The reading for this week makes us think about common sense; what it is, how it affects us as learners and educators, and why we need to pay attention to it. Common sense affects our daily lives even when we do not realize it. Within the reading, Kumashiro talks about common sense as a common knowing, or something everyone should know. Just like Kumashiro experienced, common sense is vastly different in different places; what us in Canada might see as common sense may be completely new to someone from a foreign country like Nepal. This idea of common sense is heavily influenced by our society. Many people have a specific routine that they follow daily which is usually based off of our society and what is accessible to us. Through these routines that we have become accustomed to, we find that we have knowledge that comes naturally to us. This knowledge leads to the thinking that because something is “common” to us it must be for others as well, which is not usually the case.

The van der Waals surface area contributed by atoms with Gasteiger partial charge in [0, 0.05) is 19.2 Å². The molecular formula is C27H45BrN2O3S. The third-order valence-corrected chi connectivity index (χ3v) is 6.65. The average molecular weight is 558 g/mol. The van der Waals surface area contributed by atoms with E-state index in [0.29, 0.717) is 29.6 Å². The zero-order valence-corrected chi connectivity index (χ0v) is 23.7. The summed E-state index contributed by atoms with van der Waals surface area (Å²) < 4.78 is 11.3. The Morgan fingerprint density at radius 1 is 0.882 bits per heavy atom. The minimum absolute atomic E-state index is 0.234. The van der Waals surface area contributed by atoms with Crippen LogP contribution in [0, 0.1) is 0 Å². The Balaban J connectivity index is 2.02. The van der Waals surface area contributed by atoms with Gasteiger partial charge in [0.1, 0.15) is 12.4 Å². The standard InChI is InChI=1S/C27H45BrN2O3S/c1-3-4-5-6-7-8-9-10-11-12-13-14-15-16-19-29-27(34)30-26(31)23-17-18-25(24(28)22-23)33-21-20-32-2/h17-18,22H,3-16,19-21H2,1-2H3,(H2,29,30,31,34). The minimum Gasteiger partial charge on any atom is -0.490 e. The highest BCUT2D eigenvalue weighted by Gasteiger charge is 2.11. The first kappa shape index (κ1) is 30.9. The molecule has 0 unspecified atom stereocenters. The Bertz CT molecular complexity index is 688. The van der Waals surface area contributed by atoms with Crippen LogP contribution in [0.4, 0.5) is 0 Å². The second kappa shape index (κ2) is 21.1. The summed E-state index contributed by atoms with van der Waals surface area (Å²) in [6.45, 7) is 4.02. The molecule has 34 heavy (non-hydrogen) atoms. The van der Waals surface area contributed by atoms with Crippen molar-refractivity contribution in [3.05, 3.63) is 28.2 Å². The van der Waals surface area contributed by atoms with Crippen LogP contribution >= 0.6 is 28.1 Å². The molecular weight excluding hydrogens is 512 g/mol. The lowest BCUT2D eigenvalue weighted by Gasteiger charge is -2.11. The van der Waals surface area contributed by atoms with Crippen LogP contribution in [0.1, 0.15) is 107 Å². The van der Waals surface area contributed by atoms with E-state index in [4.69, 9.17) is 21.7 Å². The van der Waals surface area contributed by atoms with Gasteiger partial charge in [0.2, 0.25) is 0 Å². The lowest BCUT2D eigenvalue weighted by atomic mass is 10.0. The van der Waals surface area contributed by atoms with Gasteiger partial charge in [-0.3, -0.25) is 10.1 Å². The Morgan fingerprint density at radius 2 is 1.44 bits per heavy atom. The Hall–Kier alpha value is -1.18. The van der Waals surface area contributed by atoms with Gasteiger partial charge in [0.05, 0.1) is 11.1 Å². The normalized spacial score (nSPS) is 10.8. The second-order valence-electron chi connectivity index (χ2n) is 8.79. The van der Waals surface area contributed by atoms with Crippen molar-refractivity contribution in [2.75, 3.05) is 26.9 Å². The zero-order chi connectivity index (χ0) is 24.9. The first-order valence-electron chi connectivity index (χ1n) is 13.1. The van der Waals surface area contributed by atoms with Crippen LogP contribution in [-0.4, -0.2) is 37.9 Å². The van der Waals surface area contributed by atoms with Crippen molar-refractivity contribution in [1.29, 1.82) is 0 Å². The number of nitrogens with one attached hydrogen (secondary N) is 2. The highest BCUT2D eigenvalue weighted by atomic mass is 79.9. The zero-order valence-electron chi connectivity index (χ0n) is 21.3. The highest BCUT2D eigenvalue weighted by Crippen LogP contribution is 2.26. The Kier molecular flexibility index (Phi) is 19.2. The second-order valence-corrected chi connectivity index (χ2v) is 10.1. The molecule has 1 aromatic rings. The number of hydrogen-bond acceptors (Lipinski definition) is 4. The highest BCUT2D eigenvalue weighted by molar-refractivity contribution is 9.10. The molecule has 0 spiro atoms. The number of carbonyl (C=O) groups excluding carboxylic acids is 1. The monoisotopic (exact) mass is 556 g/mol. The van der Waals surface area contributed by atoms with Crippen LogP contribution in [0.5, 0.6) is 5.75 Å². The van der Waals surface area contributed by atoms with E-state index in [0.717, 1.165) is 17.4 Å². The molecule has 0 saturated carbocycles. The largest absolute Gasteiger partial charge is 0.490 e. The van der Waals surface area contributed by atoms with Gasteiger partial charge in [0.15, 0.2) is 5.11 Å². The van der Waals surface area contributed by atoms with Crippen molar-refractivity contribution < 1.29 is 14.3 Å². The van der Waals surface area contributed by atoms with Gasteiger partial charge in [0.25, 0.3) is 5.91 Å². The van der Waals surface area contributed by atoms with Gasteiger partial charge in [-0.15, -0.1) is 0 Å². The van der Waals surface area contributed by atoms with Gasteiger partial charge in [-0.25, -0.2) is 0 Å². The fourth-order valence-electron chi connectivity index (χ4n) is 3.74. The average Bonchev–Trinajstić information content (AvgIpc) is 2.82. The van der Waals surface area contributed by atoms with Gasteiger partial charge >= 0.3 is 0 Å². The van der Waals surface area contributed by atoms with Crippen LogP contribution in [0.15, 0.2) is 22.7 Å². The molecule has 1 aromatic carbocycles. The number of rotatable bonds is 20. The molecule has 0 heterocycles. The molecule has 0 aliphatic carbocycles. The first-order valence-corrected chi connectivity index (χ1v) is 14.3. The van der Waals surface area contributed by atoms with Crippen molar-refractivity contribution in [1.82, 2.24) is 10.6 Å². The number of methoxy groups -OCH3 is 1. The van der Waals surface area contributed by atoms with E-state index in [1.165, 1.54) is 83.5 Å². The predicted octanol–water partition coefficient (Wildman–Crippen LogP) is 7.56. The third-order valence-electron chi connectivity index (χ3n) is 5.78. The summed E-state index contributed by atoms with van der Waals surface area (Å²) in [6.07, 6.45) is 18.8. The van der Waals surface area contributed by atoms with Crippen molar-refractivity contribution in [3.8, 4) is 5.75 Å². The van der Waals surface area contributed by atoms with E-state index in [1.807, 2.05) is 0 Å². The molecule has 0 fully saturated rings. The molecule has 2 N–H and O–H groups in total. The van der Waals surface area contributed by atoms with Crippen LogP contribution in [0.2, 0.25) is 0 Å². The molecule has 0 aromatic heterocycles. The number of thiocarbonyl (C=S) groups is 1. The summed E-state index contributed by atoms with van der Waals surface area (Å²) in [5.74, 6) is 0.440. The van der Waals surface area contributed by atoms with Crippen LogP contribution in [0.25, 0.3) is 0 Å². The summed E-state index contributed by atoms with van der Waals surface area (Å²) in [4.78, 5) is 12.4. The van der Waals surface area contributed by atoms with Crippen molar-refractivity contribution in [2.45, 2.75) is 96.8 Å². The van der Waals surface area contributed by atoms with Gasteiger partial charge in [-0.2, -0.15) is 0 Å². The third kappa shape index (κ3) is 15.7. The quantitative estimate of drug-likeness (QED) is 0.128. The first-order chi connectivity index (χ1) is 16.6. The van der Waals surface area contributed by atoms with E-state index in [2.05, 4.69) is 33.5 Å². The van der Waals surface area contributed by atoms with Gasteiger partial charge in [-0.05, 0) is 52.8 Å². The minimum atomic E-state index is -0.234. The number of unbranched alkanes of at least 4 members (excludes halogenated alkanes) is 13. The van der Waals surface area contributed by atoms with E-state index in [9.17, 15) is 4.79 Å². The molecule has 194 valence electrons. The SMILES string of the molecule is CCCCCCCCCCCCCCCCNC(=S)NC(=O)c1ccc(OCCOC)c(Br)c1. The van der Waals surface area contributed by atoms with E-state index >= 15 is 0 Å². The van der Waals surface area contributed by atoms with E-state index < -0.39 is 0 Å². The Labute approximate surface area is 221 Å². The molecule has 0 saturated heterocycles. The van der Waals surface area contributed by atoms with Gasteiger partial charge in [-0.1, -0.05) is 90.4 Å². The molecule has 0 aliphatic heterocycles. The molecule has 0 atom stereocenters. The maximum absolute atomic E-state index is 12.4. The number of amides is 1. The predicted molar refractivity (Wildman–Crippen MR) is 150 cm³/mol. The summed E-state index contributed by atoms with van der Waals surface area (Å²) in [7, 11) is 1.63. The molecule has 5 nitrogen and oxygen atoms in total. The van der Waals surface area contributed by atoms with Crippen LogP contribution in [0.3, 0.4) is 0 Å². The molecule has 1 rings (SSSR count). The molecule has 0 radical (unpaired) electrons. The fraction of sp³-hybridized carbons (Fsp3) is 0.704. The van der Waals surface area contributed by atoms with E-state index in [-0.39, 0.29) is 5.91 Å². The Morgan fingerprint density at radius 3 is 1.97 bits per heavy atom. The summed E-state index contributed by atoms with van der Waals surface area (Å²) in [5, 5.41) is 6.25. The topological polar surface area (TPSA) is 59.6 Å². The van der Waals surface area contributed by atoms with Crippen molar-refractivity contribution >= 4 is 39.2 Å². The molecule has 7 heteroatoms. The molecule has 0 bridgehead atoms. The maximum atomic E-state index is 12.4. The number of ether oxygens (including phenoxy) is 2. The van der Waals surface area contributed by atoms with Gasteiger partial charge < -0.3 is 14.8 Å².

Since common sense is so different to everyone how can we categorize it as common? Short answer is that we can’t and that is the problem. Common sense gets played off in our school system as one generic thing that everyone already has knowledge and background in and that is almost never the case. We need to disrupt this narrative that common sense is the same and is shared among everyone. While common sense is something that might make us feel comfortable in our everyday lives, us as educators need to be comfortable being uncomfortable. This can start by us disrupting the normative narrative that everyone has the same background of knowledge.